As Beyond Belief finds its way in the world it has been interesting to observe that most of the press it has received gravitates toward the topic of “women leaving religion.” This is understandable with so much media focus on the regrettably harrowing and sensational stories about women who have to “escape” or “flee” an isolated fundamentalist community where physical abuse is rampant.
But the reality is that most women’s stories of extreme religion are about the quieter struggles, daily challenges and simmering internal conflicts. This is not to say that their stories lack intensity. As Bethanne Patrick noted in her recent interview with Cami and me for Atlantic.com “Ostman and Tive aren’t surprised that intense experiences, like sex, came up so often for their contributors. Intense experiences, are, after all, part of why many of the women got into these religions in the first place.”
Most women in extreme religions want to make religion work. As noted in the article we did notice patterns in why contributors joined. Religion offered meaning and a spiritual connection, a sense of purpose both individually and as part of a community. Many women could not find this in secular society and became loath to give it up even when faced with growing doubts.
From the outset it has been important to me that Beyond Belief explore the whole journey of women within extreme religions because understanding why women choose them and why they stay, sheds valuable light not just on the religious world but on the secular one as well.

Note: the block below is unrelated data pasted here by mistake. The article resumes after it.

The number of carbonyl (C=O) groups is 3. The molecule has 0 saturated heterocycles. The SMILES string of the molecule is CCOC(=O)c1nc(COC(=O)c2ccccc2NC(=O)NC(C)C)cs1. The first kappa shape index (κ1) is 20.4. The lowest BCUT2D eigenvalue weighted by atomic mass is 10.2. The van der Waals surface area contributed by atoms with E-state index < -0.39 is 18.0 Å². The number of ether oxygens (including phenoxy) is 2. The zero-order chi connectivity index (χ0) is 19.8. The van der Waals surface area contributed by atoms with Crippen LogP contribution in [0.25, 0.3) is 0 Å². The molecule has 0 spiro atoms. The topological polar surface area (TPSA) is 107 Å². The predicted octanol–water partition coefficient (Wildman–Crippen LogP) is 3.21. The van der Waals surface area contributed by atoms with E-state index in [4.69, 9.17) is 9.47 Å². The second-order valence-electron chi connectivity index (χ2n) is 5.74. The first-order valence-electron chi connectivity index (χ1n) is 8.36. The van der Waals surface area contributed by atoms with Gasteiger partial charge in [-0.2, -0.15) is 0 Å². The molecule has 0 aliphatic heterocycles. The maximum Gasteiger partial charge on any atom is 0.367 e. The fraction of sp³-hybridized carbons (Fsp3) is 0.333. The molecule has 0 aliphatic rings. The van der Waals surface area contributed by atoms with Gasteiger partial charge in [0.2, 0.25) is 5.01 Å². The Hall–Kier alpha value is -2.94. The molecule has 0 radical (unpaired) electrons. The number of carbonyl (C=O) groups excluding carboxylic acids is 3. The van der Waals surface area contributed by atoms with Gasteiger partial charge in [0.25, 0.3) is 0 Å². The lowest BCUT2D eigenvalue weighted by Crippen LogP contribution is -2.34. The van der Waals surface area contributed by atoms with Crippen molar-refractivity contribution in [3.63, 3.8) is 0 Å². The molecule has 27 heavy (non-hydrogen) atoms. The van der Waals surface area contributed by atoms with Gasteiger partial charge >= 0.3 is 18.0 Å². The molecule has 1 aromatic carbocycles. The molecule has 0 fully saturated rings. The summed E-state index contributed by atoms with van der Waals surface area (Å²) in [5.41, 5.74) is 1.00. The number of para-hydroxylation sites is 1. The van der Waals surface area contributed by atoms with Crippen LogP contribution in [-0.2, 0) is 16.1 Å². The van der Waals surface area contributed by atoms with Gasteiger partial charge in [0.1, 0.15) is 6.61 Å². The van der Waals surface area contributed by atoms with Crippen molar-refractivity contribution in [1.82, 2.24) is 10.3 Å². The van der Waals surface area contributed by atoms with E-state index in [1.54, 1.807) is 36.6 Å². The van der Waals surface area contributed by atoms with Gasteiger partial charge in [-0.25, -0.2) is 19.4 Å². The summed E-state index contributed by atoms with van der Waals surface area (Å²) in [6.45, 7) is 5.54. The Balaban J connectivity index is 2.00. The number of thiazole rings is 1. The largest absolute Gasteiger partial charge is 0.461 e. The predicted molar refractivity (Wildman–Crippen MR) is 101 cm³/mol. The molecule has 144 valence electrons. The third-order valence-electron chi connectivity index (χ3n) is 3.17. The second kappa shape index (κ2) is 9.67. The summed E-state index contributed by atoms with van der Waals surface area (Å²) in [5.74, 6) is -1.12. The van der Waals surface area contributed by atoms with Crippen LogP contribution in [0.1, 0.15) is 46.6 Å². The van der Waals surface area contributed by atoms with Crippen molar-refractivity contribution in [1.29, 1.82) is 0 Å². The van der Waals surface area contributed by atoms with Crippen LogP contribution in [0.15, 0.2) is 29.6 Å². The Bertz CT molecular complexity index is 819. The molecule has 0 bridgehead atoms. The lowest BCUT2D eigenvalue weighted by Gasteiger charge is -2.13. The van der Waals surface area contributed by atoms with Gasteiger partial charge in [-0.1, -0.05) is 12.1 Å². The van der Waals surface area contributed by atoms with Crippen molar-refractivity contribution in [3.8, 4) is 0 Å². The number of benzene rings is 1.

Although we often want the choices in life to be black and white so that we can clearly delineate between them this is the very human tendency to oversimplify and create absolutes that causes many of the problems within extreme religions. Beyond Belief attempts to live in the gray area by exploring both the religious and non-religious status quo without taking a side. It’s sometimes difficult, especially for former members of extreme religions, who made big choices in a big way at one time. As Cami said in our interview, “I used to live in a swimming pool where I knew all of the edges. Now I’m in the ocean learning to backfloat.”
The Beyond Belief cast and crew has an exciting week ahead. We kick off this Sunday April 28th with an afternoon reading at Village Books in Bellingham WA. We’ll have a good sampling of stories to tell, one ex-catholic, four ex-evangelicals and yours truly filling the role as token Jew. It will be fun to read for the hometown crowd before heading down to Powell’s in Portland for a Tuesday night event. There we will introduce our one Oregon based author, Grace Peterson, who will join us for the evening as well as several of our diehard writers including Pam Helberg who is gung ho to make the trek.
Wednesday we stay down south with an event at the University of Washington Bookstore in Seattle. I’ve often thought that Beyond Belief would make a great text for Women’s Studies and/or Comparative Religion Courses and do hope that students and faculty will come hear us read and ask questions. If you’re in the neighborhood please join us. If you live too far away but want to be part of the conversation we invite you to comment, tell us your story or request a spot on our guest blog.